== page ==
Boise & Meridian
Dental implants are an incredible modern treatment used to replace missing teeth. Treatment involves the use of small posts, made from titanium in most cases, to provide support for replacement teeth. The posts are surgically implanted into your jawbone. During the recovery phase of the implant process, your bone fuses to the posts, stabilizing them within your jaw.
At Treasure Valley Oral & Facial Surgery, we provide dental implants to meet many different needs. A big factor in the success of dental implants is the condition of your jawbone. Even if you are missing a significant amount of bone mass, there are still ways to get dental implants. One way is with nerve repositioning.
Bone Loss After Tooth Loss
Following tooth loss, several things happen. One of the most obvious impacts of tooth loss is what happens to your smile, and your confidence. Tooth loss affects how well you can bite and chew food. It affects your speech.
Tooth loss also impacts the health and strength of your jawbone. One role of the teeth that many are unaware of is that they help maintain your jaw. The roots of the teeth stimulate the bone as you chew. This tells your body to send essential nutrients. Following tooth loss, the bone loses stimulation. As a result, fewer nutrients are sent. Over time, the bone begins to lose mass and weaken.
This can affect the shape of the jaw and the alignment of your teeth, affecting your oral health and the shape of your face. Dental implants can put a stop to the bone loss in your jaw and prevent new bone loss from occurring. However, there are certain issues that may present themselves that can complicate the implant process.
What is Nerve Repositioning?
In the lower jaw, bone loss can also impact the inferior alveolar nerve. As the bone deteriorates, this nerve moves closer to the gum line. Attempting to place dental implants in this area could mean hitting the nerve. If this happens, permanent damage, such as permanent numbness, can occur. To protect the nerve and place dental implants, a nerve repositioning may be recommended. This is a surgical procedure that, as the name suggests, involves moving the inferior alveolar nerve, to allow sufficient space to safely and successfully place implants in the lower jaw.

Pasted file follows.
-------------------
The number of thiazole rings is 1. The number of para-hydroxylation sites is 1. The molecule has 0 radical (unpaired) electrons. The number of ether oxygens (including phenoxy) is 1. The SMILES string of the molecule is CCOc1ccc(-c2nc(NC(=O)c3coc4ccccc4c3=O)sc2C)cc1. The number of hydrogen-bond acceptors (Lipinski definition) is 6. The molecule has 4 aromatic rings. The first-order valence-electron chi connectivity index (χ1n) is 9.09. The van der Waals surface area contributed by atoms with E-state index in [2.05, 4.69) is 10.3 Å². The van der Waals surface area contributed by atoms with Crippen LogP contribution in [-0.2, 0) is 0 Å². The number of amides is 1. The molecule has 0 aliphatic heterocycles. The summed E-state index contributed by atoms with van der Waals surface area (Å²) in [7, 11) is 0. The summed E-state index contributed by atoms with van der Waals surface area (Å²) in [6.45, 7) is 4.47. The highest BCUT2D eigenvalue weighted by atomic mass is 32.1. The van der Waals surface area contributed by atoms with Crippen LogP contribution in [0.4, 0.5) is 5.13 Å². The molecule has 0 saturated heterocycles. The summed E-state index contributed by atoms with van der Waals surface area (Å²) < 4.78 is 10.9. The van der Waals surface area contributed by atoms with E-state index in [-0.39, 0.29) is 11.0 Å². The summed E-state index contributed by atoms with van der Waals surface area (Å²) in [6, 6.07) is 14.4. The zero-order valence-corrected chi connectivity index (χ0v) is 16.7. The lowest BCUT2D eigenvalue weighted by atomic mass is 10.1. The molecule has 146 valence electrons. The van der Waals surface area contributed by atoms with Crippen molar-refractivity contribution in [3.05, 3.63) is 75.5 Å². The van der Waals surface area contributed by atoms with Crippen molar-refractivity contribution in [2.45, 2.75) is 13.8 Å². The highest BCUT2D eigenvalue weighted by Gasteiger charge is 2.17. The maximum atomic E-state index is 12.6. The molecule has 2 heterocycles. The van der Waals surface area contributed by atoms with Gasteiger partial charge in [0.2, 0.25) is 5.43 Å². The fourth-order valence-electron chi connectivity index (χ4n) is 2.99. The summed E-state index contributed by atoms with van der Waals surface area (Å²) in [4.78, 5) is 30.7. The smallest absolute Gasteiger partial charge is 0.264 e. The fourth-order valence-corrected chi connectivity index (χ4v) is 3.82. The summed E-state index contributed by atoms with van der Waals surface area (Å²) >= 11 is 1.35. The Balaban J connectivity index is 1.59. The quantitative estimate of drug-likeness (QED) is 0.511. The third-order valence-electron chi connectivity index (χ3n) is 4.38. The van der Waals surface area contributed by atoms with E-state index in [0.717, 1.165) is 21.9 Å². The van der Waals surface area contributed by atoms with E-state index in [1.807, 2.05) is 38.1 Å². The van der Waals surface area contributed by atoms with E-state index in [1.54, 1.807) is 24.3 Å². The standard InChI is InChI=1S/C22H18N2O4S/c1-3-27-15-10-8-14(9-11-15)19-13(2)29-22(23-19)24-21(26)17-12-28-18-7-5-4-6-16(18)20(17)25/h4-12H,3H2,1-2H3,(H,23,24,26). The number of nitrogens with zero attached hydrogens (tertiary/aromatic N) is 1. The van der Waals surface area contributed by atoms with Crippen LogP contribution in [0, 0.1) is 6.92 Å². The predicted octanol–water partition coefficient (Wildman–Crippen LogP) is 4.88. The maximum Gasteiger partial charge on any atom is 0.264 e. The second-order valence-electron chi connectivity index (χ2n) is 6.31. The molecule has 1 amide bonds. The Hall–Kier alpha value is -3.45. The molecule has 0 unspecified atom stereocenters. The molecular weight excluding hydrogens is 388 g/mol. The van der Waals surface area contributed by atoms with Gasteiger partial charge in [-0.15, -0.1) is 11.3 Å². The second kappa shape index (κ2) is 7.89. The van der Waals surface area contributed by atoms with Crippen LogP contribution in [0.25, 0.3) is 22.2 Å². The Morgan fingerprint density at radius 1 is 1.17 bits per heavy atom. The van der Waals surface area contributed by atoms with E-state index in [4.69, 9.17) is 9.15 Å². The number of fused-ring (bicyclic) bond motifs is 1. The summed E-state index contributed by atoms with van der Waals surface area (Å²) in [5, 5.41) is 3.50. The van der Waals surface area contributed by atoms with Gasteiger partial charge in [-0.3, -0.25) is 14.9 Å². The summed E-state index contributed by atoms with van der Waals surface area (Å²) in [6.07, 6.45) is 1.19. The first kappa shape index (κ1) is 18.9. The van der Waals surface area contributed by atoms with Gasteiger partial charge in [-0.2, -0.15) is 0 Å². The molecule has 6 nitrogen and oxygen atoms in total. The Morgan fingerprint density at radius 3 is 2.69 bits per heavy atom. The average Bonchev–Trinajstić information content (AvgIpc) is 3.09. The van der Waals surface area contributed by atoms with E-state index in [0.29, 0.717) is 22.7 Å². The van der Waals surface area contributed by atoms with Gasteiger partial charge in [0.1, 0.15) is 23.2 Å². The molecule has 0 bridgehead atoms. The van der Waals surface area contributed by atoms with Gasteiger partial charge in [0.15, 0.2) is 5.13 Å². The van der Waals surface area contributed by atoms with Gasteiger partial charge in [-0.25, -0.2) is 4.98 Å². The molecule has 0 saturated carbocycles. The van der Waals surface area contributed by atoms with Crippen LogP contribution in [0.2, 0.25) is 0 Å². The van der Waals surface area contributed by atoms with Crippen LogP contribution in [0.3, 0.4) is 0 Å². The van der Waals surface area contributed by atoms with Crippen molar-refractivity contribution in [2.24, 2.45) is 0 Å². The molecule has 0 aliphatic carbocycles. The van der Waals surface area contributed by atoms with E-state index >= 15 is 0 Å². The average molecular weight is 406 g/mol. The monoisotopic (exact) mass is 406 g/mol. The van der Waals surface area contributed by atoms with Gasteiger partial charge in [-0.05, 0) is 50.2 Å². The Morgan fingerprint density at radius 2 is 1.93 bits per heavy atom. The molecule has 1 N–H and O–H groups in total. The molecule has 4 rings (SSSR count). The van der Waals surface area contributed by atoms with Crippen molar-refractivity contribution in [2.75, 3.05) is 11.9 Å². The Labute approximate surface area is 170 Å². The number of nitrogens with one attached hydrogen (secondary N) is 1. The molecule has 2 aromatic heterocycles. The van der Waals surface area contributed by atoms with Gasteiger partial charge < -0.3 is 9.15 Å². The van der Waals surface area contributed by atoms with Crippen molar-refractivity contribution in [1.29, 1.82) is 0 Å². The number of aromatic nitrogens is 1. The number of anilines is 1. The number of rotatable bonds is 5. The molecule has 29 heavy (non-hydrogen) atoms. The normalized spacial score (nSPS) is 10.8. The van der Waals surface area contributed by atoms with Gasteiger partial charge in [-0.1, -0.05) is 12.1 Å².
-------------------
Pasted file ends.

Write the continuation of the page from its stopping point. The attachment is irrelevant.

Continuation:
How is Nerve Repositioning Done?
Nerve repositioning requires surgery. During the procedure, an outer section of the jawbone needs to be removed. This is necessary to expose the nerve bundle and vessel canal. The nerve is then temporarily moved to the side so that we can then properly place your dental implants. After your implants have been placed, the nerve is then released and moved back into its regular position. The surgical incision is filled with bone graft material, and the incision in the soft tissue is sutured closed.
Are There Alternatives to Nerve Repositioning?
A nerve repositioning is considered an aggressive procedure and comes with the risk of temporary or even permanent numbness in the jaw or lower lip. There are alternatives to this procedure that may also be considered. One such procedure is a bone graft. This is a surgical procedure that involves placing graft material into the weak areas of your jaw to restore mass and height and give more space for the inferior alveolar nerve.
Alternatively, instead of dental implants, you may be recommended for a traditional bridge or denture. While these solutions do not stop bone loss in your jaw, they do not require surgery for placement.
If you have suffered tooth loss in your lower jaw and do not want to undergo a bone graft, a nerve repositioning may be the solution for you. For more information, and to schedule your consultation, call Treasure Valley Oral & Facial Surgery today at (208) 994-6227.